Some people call this broad perspective enlightenment. Some people just call it sanity. However you want to name it doesn’t matter. But if you want to rise above the stresses and the bumps of life, you must have some access to a bigger perspective.

There Are Many Ways To Meditate

Some are more effective than others. Some require great effort, some are easy. Some require that you sit with your eyes closed, some give you an expanded view of life with your eyes wide open. Some ask you not to move, some use action alone. Some use the heart. Some use the intellect. Some use the body.

There are hundreds or thousands of types of meditation, each with its own merits. Some will resonate with your personality, and some won’t. But the effective ones all do basically the same thing. They will expand your mind beyond the limited perspective that you now have.

The Work Of Byron Katie Is One Of My Favorite Forms Of Meditation

The Work accomplishes exactly what you would hope from any good meditation practice. It expands your mind. It helps you zoom out from the places where you’ve gotten stuck, the places where you’ve gotten stressed. And in doing so, it helps you gain a perspective that’s more sane, more enlightened maybe, than where you started out.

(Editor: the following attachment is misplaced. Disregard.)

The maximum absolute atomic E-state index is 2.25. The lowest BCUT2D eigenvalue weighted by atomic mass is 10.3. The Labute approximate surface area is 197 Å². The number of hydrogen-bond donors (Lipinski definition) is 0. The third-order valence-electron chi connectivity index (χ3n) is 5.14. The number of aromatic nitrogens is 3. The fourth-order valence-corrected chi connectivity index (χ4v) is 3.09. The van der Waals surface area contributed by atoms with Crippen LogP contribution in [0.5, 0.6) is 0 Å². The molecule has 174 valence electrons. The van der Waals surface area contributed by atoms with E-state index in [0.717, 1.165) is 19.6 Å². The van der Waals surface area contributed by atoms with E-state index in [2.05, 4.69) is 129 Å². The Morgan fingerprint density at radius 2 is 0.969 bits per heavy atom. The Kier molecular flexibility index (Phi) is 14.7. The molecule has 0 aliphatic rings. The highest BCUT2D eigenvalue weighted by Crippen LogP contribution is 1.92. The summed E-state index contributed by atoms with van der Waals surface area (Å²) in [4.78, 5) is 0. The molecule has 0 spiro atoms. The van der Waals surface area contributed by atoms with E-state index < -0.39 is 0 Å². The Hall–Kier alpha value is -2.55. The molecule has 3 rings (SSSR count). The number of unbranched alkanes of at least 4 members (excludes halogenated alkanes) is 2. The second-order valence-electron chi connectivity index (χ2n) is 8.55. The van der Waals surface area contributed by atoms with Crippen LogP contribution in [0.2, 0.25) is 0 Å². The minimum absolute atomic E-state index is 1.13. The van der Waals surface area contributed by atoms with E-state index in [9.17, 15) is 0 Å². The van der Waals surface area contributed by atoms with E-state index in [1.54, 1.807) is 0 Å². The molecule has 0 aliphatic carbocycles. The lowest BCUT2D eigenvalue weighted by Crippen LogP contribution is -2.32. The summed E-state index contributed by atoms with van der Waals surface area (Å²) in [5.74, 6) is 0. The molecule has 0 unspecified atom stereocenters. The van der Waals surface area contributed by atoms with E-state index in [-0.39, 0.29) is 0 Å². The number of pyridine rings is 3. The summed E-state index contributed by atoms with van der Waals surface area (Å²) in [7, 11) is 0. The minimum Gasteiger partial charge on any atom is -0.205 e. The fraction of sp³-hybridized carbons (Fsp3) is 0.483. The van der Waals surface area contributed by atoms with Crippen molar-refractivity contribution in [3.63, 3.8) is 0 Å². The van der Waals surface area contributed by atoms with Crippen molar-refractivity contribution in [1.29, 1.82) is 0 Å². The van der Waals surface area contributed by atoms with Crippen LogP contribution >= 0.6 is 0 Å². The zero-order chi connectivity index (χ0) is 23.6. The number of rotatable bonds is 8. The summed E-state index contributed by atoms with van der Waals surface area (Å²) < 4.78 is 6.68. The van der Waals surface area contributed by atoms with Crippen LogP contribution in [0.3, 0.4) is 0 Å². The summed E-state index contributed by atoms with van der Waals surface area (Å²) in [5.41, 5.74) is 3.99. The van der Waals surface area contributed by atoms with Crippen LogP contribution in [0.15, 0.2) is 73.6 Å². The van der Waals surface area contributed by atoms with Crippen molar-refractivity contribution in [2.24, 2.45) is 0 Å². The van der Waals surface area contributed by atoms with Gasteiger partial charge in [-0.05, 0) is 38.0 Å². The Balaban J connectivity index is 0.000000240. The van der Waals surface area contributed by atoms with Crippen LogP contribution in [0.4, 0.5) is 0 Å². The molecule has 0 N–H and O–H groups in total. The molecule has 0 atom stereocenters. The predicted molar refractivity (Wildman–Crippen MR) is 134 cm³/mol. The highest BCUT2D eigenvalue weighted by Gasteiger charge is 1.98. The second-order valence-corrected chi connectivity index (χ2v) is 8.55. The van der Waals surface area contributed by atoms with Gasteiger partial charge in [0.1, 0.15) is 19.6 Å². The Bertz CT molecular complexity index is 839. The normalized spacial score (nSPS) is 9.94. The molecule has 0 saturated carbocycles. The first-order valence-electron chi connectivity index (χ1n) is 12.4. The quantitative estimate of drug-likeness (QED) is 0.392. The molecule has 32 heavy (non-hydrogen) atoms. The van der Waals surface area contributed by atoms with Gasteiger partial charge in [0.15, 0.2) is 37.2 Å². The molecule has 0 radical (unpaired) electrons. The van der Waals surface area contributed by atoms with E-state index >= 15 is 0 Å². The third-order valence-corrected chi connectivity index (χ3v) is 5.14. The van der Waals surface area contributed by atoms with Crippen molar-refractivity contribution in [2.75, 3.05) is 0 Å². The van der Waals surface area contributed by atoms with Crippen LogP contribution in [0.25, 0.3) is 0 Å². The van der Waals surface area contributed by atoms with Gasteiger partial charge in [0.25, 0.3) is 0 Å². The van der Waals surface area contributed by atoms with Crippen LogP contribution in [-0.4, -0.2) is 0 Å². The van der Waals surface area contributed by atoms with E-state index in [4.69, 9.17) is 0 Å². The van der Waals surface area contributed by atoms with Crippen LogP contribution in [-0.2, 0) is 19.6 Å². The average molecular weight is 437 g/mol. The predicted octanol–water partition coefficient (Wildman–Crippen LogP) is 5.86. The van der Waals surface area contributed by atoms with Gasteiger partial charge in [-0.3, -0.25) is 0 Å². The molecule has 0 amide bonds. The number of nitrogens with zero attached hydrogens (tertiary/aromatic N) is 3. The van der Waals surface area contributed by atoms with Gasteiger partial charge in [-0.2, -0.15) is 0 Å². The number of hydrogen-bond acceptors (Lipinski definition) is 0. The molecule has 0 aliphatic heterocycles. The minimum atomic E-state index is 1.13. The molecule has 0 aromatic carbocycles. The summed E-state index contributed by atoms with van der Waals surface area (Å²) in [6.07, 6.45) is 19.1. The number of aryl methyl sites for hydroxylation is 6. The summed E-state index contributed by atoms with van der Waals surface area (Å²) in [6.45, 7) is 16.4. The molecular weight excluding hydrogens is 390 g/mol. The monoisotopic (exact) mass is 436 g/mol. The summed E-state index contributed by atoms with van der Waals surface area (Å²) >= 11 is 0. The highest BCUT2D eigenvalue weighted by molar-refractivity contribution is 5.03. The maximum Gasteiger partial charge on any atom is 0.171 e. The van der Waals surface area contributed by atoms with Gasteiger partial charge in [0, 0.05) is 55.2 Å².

The Work starts with stress. That’s it’s specialty. Before you do The Work, you must first identify some stressful thought. This is because a stressful thought is a sign that you have gotten zoomed in way too tightly on something. You’ve gotten fixated on it, and you’ve lost perspective.

For Example Consider The Thought, “He Should Respect Me”

It’s so focused on the other person and what they should be doing. And it’s stressful. It’s stressful because it has completely lost sight of the big picture.

When I believe the thought, “He should respect me,” I can’t see the whole situation anymore. I can’t see the sequence of events leading up to his loss of respect for me. I am blind to my part in things. I have drilled down to an irrational thought and gotten fixated on it. I just want to be right: he should respect me.

The Questions Of The Work Reverse This Process

They pull the zoom lens back towards a wide angle point of view. When you ask the question, “Is it true that he should respect me?” it pulls you back a notch. And if you’re willing, it can pull you way back to a perspective where the thought actually seems ridiculous.

“Of course he should not respect me,” you think. “He doesn’t respect anyone with my political point of view. And why would he respect me anyway, when I don’t respect him very much.”